McKenna Clippert just returned in December from a three-month trip as a foreign exchange student to Austria, and she can’t wait to go back.
“Austria is a lot cleaner, safer, and very relaxed. They’re not as focused on getting ahead as we seem to be in the United States,” said McKenna, a Smith-Cotton High School senior. Being a foreign exchange student was brought up at the dinner table with her parents. She’d left the country before and loved travelling, so she knew she was up for the experience.
It didn’t take much convincing for her parents to be on board. Her father, Dave Clippert, said he’d been to a Lion’s Club meeting a few years ago and heard from a S-C student who had been to France as a foreign exchange student. A few years later, McKenna went on a two-week trip to London and Paris; her father said this is when she really decided being an exchange student would be something she’d want to do.
“We have always supported McKenna, but we did have to say that a couple of places were off limits because of either the expense or situations were taking place in that country where we didn’t feel it would be safe,” Dave Clippert said.
McKenna’s German teacher at S-C, Wendy Stallins, loves the idea of being an exchange student.
“I wish everyone had the opportunity,” said Stallins, who believes when people travel somewhere, it stops being foreign and people adapt to the new environment. Stallins also went to Austria as a student, along with Germany, but has been to Mexico and France, too.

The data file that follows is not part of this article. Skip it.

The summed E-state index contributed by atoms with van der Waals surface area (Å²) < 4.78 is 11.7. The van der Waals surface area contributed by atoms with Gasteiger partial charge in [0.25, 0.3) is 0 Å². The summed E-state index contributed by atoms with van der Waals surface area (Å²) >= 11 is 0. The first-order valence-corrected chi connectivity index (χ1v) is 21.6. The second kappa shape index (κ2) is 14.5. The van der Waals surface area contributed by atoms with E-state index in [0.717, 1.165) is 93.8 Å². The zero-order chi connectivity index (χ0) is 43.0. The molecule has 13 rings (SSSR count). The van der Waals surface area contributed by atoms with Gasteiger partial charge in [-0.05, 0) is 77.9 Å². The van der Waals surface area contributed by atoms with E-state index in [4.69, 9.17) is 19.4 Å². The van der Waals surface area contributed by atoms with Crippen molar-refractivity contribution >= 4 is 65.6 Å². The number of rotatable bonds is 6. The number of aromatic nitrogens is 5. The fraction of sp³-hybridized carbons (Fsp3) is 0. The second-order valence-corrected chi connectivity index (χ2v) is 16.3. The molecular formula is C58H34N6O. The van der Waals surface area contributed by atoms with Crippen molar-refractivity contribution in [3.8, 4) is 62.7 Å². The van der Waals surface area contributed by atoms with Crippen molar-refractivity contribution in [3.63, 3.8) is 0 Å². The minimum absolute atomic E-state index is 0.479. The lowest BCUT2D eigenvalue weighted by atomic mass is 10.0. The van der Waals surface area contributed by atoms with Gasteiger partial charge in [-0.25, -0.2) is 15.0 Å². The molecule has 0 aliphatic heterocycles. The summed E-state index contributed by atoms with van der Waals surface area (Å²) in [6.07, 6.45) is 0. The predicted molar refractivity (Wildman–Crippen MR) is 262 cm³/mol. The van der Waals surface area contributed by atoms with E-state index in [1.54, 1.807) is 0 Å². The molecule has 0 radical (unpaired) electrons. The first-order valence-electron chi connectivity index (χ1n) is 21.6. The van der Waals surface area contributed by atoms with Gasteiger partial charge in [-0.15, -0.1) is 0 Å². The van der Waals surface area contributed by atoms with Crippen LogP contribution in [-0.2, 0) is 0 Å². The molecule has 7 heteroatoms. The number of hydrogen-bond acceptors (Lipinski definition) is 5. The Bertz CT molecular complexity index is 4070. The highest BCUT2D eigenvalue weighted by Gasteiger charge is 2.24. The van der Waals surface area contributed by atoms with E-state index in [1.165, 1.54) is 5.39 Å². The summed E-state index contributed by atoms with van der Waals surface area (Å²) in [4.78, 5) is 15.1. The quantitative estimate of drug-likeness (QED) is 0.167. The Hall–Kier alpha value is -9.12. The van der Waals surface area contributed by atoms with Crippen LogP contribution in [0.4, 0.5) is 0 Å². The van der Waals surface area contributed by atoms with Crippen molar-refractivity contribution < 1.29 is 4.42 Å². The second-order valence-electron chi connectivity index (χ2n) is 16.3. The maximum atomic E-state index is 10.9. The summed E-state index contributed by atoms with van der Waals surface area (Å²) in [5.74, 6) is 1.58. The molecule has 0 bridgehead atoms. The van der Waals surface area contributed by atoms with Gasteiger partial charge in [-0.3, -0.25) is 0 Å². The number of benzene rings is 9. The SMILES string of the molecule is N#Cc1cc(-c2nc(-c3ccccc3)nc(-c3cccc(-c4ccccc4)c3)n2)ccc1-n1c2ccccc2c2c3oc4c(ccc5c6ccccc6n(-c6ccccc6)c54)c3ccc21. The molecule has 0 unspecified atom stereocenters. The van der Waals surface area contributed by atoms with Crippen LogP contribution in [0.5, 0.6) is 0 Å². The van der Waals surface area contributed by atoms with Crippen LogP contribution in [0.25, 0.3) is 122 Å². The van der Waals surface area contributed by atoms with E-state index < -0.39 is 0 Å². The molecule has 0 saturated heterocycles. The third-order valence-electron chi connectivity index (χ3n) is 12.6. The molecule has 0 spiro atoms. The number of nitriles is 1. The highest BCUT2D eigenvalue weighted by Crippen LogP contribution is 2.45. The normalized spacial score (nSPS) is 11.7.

“I was thrilled for McKenna to go to Austria, but am glad to have her back,” Stallins said. “ She can talk about her experiences, and her German has gotten so much better.”
Going to school in Austria is much different than it is here in the States. The students there take a lot more classes, such as multiple science classes and Latin, but students are expected to take many language classes, too. The schools are also specialized, so McKenna went to a music school. She said it was kind of difficult making friends because of the language barrier.
“It was hard to communicate fully,” she said. Although there was the language barrier, McKenna said Austrians are typically very nice and they were interested in her because she’s American.
Being an exchange student can be quite expensive. McKenna paid around $8,000 for a trimester, but a full year would be about $14,000. McKenna said it was well worth it though.
“I think my favorite thing was that I was forced out of my comfort zone, and I became this completely different person, and I fell in love with the person I became,” she said.
Stallins said Smith-Cotton usually has at least one German student each year.
“Having students come is phenomenal,” she said.
Benefits of being a foreign exchange student are that it broadens the mind and students become aware of differences. Julie Willadsen, a Spanish teacher at Smith-Cotton, said, “You learn that ‘different’ doesn’t always mean ‘bad’ firsthand.”
McKenna’s father can understand parents being reluctant to sending their child away to another country, but he said communications such as Face-Time made everything easier. Austria also changed McKenna in a good way as a person.
“She is more independent, is able to take on her own challenges, and this provided to her maturation process. We both think this will serve her very well when she goes away for college,” Dave Clippert said.
McKenna still talks to her friends from Austria and her youngest host sister helps her with her German homework. Coming back was hard but McKenna wants to go back next year for her class’s graduation.
“I basically want to hop on a plane back (to Austria) as soon as I can,” she said. McKenna said she misses everything: being in a big city, living close to so much history, the mountains, her friends and the food.
For anyone wanting interested in being a foreign exchange student, McKenna offers some advice.
“Don’t go with high expectations,” she said. “There are hard parts and people don’t realize that.”